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Cathedral Caverns an experience not to be missed

Surprise and awe were probably the two most prominent emotions when I recently entered Cathedral Caverns for the first time.

I had heard complimentary talk about the cave for a long time, but apparently I wasn’t listening.

Listen up. Cathedral Caverns State Park is a natural wonder that should not be missed, especially by folks within driving distance of Woodville, only 35 miles east of Huntsville.

The enormity of the cave, which was acquired by the Alabama Department of Conservation and Natural Resources in 1987, is breathtaking.

When Park Superintendent Danny Lewis and I entered the cave, a thin cloud was evident near the entrance. When I asked about the cloud, Lewis said the cave’s initial developer, Jay Gurley, told him the cloud meant it was time to break out the raingear.

“Jay told me not too long after I came here that the cloud we were seeing coming out of the mouth of the cave was a very good weather indicator,” Lewis said. “He said every time he had ever seen that cloud, it would rain within 24 to 48 hours. For the 19 years I’ve been here, Jay has been exactly right.”

Yet the cloud was just the start of an amazing journey into the depths of Gunter Mountain, and the second thing you notice is the absence of the sweltering August heat.

“No matter what’s happening outside, the temperature inside the cave is 57-60 degrees (Fahrenheit) year-round,” Lewis said. “It’s always very comfortable in the cave.”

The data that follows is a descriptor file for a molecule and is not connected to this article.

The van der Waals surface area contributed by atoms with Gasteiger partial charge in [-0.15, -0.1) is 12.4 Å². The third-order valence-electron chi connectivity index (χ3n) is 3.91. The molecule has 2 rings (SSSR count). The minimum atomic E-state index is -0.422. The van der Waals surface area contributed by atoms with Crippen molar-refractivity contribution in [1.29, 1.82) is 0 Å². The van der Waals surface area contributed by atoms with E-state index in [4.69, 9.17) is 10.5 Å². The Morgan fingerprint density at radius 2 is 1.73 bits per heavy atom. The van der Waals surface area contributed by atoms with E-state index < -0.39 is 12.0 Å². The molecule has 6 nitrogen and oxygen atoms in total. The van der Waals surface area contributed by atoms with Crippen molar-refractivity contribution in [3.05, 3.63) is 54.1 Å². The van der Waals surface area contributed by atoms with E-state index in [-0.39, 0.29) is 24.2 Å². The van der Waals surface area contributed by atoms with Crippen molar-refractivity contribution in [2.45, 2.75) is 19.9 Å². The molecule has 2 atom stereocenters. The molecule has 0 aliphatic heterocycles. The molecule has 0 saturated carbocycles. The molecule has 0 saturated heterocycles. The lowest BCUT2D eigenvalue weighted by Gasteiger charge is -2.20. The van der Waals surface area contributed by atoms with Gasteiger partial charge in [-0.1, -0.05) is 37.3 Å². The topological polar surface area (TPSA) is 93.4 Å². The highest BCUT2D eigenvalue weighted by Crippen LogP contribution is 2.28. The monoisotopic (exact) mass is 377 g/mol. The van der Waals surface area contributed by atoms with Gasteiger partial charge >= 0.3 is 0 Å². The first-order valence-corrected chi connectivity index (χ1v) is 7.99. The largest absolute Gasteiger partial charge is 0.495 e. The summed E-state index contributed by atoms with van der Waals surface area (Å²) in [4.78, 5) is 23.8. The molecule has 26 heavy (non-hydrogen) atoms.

As the light fades from the entrance, the extensive artificial lighting reveals a sight possibly unrivaled in the world. Water seeping through the limestone for eons formed stalactites and stalagmites from minute deposits of calcium carbonate with each drip. At Cathedral Caverns, there is one spot where the stalactite and stalagmite meet to form a column of epic proportions.

“In my opinion, the most impressive feature of Cathedral Caverns is Goliath,” Lewis said. “We believe it is the second world record at Cathedral Caverns. The formation is 45 feet tall, 243 feet in circumference and about 40 feet thick.

“When people see Goliath, we get a lot of oohs, aahs and ‘Man, can you believe this. I’ve never seen anything like it.’”

Lewis said the first world record Cathedral Caverns claims is the entrance, which is 128 feet wide by about 25 feet tall.

“We also have our frozen waterfall, believed to be one of if not the largest flowstone walls in a showcase,” he said. “We have the most improbable formation in a free-standing stalagmite that is 25-feet tall, growing on a rock that sits at a 45-degree angle. The base of this formation is approximately three inches in diameter and then is about eight inches in diameter about midway and then goes to a needle top.

“All show caves and wild caves are beautiful in their own rights, but to me there’s nothing as massive and nothing as beautiful as Cathedral Caverns.”